|The Emperor Napoleon in His Study at the Tuileries by Jacques-Louis David, 1812|
In 1814, Napoleon's empire lay in tatters. the War of the Sixth Coalition had ended in his defeat and now, under the terms of the Treaty of Fontainbleu, the former Emperor's rule of France was over and he was bound for exile. Napoleon left France on 20th April 1814 for his new home of Elba. Here he would be Emperor to just 12,000 inhabitants of the small island in the Mediterranean, its shoreline under regular patrol from the British.
|The journey of a modern hero, to the island of Elba, 1814|
He arrived on Elba on 4th May and, perhaps surprisingly, declared himself at peace with these new surroundings. Here he would live under the watchful eye of guards in relative peace, apparently quite content in his new, drastically reduced role. He instituted government reforms that improved life for the islanders and to all intents and purposes, appeared to have found something approaching satisfaction, even if it was a far cry from the successes he had known.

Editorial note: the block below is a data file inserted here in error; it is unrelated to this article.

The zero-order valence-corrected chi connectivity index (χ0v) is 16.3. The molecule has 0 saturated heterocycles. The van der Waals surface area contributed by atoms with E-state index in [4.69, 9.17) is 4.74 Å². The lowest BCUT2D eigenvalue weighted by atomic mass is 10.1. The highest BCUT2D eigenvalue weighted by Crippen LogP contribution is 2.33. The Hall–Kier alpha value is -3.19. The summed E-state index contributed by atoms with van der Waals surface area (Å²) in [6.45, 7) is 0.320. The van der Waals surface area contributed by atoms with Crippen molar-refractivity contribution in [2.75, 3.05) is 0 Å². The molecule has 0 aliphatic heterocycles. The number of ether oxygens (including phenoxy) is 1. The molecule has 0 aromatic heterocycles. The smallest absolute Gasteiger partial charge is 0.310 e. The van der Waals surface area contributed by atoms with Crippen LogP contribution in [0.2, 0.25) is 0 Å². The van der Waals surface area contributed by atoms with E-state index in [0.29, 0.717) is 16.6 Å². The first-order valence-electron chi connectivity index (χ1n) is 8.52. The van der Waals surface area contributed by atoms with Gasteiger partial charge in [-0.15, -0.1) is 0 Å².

|Napoleon Leaving Elba by Joseph Beaume, 1836|
In reality, his true ambitions were to be far, far away from Elba and to this end, Napoleon had no intention of remaining in exile. Just three hundred days after he set foot on Elba, Napoleon stole away from the island headed, once more, to France.
Life in the Georgian Court, true tales of 18th century royalty, is available at the links below.
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